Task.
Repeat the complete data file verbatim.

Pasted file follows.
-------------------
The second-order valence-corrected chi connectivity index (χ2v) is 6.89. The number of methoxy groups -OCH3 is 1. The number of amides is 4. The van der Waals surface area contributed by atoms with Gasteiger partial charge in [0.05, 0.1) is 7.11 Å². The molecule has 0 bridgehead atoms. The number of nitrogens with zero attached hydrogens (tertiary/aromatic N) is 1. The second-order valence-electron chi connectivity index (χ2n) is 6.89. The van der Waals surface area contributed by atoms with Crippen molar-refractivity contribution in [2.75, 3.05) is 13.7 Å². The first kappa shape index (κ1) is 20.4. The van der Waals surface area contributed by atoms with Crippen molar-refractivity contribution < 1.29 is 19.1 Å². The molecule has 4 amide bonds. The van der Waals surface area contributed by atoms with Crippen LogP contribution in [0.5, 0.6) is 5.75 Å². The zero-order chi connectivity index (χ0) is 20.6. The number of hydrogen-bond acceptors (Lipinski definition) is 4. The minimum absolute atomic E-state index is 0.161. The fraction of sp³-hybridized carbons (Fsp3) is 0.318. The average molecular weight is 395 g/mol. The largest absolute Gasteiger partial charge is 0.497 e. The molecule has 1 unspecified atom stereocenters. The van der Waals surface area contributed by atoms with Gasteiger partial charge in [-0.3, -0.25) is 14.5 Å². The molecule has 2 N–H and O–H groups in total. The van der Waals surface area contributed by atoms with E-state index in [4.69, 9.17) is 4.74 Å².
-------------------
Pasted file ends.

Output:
The second-order valence-corrected chi connectivity index (χ2v) is 6.89. The number of methoxy groups -OCH3 is 1. The number of amides is 4. The van der Waals surface area contributed by atoms with Gasteiger partial charge in [0.05, 0.1) is 7.11 Å². The molecule has 0 bridgehead atoms. The number of nitrogens with zero attached hydrogens (tertiary/aromatic N) is 1. The second-order valence-electron chi connectivity index (χ2n) is 6.89. The van der Waals surface area contributed by atoms with Crippen molar-refractivity contribution in [2.75, 3.05) is 13.7 Å². The first kappa shape index (κ1) is 20.4. The van der Waals surface area contributed by atoms with Crippen molar-refractivity contribution < 1.29 is 19.1 Å². The molecule has 4 amide bonds. The van der Waals surface area contributed by atoms with Crippen LogP contribution in [0.5, 0.6) is 5.75 Å². The zero-order chi connectivity index (χ0) is 20.6. The number of hydrogen-bond acceptors (Lipinski definition) is 4. The minimum absolute atomic E-state index is 0.161. The fraction of sp³-hybridized carbons (Fsp3) is 0.318. The average molecular weight is 395 g/mol. The largest absolute Gasteiger partial charge is 0.497 e. The molecule has 1 unspecified atom stereocenters. The van der Waals surface area contributed by atoms with Gasteiger partial charge in [-0.3, -0.25) is 14.5 Å². The molecule has 2 N–H and O–H groups in total. The van der Waals surface area contributed by atoms with E-state index in [4.69, 9.17) is 4.74 Å².